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Table of Contents
CASE REPORT
Year : 2019  |  Volume : 1  |  Issue : 1  |  Page : 14

Multimodal imaging ocular sarcoidosis


Department of Ophthalmology, Retina and Vitreous Section, Fundación Oftalmológica De Santander Clínica Carlos Ardila Lulle, Bucaramanga, Colombia

Date of Submission13-Aug-2019
Date of Acceptance29-Sep-2019
Date of Web Publication06-Nov-2019

Correspondence Address:
Dr. Carlos Mario Rangel
Department of Retina and Vitreous, Fundacion Oftalmologica de Santander Clinica Carlos Ardila Lulle, Bucaramanga
Colombia
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Source of Support: None, Conflict of Interest: None


DOI: 10.4103/PAJO.PAJO_19_19

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  Abstract 


The study objective was to present multimodal imaging of definite ocular sarcoidosis (OS) in a young adult. A 52-year old woman consulted for 5 days of photophobia, ocular pain on movement, and redness in her left eye. Slit-lamp examination showed bilateral inferior granulomatous keratic precipitates, high cellullarity in the anterior chamber, posterior synechiae and hypopigmented subretinal lesions in the inferior vascular arcade, and nasal retina. In addition to the complete ophthalmic examination fundus photography (FP), fluorescein angiography (FA) and optical coherence tomography-angiography (OCT-A) were performed.Multimodal imaging of both eyes of the patient was performed. FP showed periphlebitis, hypopigmented subretinal lesions in the inferior temporal vascular arcade, and nasal retina. FA showed late diffuse capillary leakage from the subretinal lesions and optic nerve. OCT-A showed decreased choroidal capillary density, small hypo-intense gray areas of retinal capillary hypoperfusion, and presence of confluent and isolated areas void of flow in the deep plexus and choriochapillaris. With these findings on the multimodal imaging, chest computed tomography scan, and negative laboratory workup for other diseases, a presumptive diagnosis of OS was made which was subsequently confirmed with a positive skin nodule biopsy. The combination of OCT-A and other diagnostic methods allows a more detailed evaluation of structural and functional clinical findings in OS. There are few studies on OCTA findings in OS. Further studies with larger samples are needed in order to establish specific OCTA findings that could be used as diagnostic criteria.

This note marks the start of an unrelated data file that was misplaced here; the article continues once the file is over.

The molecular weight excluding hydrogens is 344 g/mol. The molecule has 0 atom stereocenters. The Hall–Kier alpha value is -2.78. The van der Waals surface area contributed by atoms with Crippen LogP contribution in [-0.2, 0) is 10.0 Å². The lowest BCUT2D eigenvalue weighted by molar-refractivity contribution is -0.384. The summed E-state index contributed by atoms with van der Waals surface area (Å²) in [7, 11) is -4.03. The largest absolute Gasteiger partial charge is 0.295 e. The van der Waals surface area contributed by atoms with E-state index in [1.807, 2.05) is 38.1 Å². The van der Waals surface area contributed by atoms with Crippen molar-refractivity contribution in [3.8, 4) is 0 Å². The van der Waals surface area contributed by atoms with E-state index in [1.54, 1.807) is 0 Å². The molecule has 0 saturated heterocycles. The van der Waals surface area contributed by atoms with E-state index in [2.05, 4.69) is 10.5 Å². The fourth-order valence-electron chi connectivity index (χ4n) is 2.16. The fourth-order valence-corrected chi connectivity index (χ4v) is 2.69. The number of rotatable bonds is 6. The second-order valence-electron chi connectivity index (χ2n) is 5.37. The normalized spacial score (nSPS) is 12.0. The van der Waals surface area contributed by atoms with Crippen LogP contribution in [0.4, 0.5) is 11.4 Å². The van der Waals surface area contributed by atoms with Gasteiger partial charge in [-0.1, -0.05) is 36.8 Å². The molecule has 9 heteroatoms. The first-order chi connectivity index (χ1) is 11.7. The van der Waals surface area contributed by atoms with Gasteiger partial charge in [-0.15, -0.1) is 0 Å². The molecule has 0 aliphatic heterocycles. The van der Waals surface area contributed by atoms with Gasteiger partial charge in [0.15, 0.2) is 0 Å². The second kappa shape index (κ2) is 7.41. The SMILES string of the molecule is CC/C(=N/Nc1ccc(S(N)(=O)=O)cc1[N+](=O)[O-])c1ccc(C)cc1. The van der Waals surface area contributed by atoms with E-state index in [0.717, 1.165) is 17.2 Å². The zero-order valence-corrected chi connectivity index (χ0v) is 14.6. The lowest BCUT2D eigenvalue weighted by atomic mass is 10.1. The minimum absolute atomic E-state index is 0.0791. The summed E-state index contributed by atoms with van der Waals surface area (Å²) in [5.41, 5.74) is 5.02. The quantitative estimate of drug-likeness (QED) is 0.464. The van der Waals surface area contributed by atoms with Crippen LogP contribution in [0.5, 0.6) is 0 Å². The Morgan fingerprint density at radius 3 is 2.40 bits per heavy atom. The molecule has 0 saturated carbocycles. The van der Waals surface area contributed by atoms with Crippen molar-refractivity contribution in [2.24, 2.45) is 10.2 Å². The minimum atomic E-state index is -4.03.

Keywords: Choroidal density, choroidal granulomas, ocular sarcoidosis, optical coherence tomography angiography, panuveitis, periphlebitis


How to cite this article:
Larrea J, Martinez Malo LC, Jaramillo-Velásquez D, Rangel CM. Multimodal imaging ocular sarcoidosis. Pan Am J Ophthalmol 2019;1:14

How to cite this URL:
Larrea J, Martinez Malo LC, Jaramillo-Velásquez D, Rangel CM. Multimodal imaging ocular sarcoidosis. Pan Am J Ophthalmol [serial online] 2019 [cited 2019 Dec 9];1:14. Available from: http://www.thepajo.org/text.asp?2019/1/1/14/270447




  Introduction Top